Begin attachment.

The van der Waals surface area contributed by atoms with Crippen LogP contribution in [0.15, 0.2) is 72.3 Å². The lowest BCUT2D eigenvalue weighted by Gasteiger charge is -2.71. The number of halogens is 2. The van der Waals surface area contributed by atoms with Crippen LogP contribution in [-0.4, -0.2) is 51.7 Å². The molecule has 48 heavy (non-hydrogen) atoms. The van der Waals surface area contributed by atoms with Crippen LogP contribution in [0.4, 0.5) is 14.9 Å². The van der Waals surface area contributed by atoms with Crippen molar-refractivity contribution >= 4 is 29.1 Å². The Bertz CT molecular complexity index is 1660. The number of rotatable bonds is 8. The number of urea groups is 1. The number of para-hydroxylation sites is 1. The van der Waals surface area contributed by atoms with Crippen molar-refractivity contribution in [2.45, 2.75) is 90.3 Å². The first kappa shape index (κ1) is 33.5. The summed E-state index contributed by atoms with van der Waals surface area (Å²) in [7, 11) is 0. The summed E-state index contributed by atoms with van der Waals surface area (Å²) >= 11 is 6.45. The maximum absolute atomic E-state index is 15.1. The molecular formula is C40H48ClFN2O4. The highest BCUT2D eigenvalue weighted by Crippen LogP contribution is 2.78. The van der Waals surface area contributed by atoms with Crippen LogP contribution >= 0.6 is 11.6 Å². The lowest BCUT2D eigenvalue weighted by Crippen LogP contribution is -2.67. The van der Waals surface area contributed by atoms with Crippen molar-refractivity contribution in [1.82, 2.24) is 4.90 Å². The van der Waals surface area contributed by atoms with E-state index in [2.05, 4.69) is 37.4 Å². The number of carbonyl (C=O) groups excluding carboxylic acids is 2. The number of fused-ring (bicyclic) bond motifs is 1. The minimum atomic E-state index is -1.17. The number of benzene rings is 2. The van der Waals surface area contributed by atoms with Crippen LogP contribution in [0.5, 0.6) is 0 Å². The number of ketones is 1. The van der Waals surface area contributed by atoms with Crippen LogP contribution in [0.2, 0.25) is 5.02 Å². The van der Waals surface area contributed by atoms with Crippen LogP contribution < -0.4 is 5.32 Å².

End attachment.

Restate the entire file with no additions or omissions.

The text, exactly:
The van der Waals surface area contributed by atoms with Crippen LogP contribution in [0.15, 0.2) is 72.3 Å². The lowest BCUT2D eigenvalue weighted by Gasteiger charge is -2.71. The number of halogens is 2. The van der Waals surface area contributed by atoms with Crippen LogP contribution in [-0.4, -0.2) is 51.7 Å². The molecule has 48 heavy (non-hydrogen) atoms. The van der Waals surface area contributed by atoms with Crippen LogP contribution in [0.4, 0.5) is 14.9 Å². The van der Waals surface area contributed by atoms with Crippen molar-refractivity contribution >= 4 is 29.1 Å². The Bertz CT molecular complexity index is 1660. The number of rotatable bonds is 8. The number of urea groups is 1. The number of para-hydroxylation sites is 1. The van der Waals surface area contributed by atoms with Crippen molar-refractivity contribution in [2.45, 2.75) is 90.3 Å². The first kappa shape index (κ1) is 33.5. The summed E-state index contributed by atoms with van der Waals surface area (Å²) in [7, 11) is 0. The summed E-state index contributed by atoms with van der Waals surface area (Å²) >= 11 is 6.45. The maximum absolute atomic E-state index is 15.1. The molecular formula is C40H48ClFN2O4. The highest BCUT2D eigenvalue weighted by Crippen LogP contribution is 2.78. The van der Waals surface area contributed by atoms with Crippen LogP contribution >= 0.6 is 11.6 Å². The lowest BCUT2D eigenvalue weighted by Crippen LogP contribution is -2.67. The van der Waals surface area contributed by atoms with Crippen molar-refractivity contribution in [1.82, 2.24) is 4.90 Å². The van der Waals surface area contributed by atoms with E-state index in [2.05, 4.69) is 37.4 Å². The number of carbonyl (C=O) groups excluding carboxylic acids is 2. The number of fused-ring (bicyclic) bond motifs is 1. The minimum atomic E-state index is -1.17. The number of benzene rings is 2. The van der Waals surface area contributed by atoms with Crippen LogP contribution in [0.5, 0.6) is 0 Å². The number of ketones is 1. The van der Waals surface area contributed by atoms with Crippen LogP contribution in [0.2, 0.25) is 5.02 Å². The van der Waals surface area contributed by atoms with Crippen LogP contribution < -0.4 is 5.32 Å².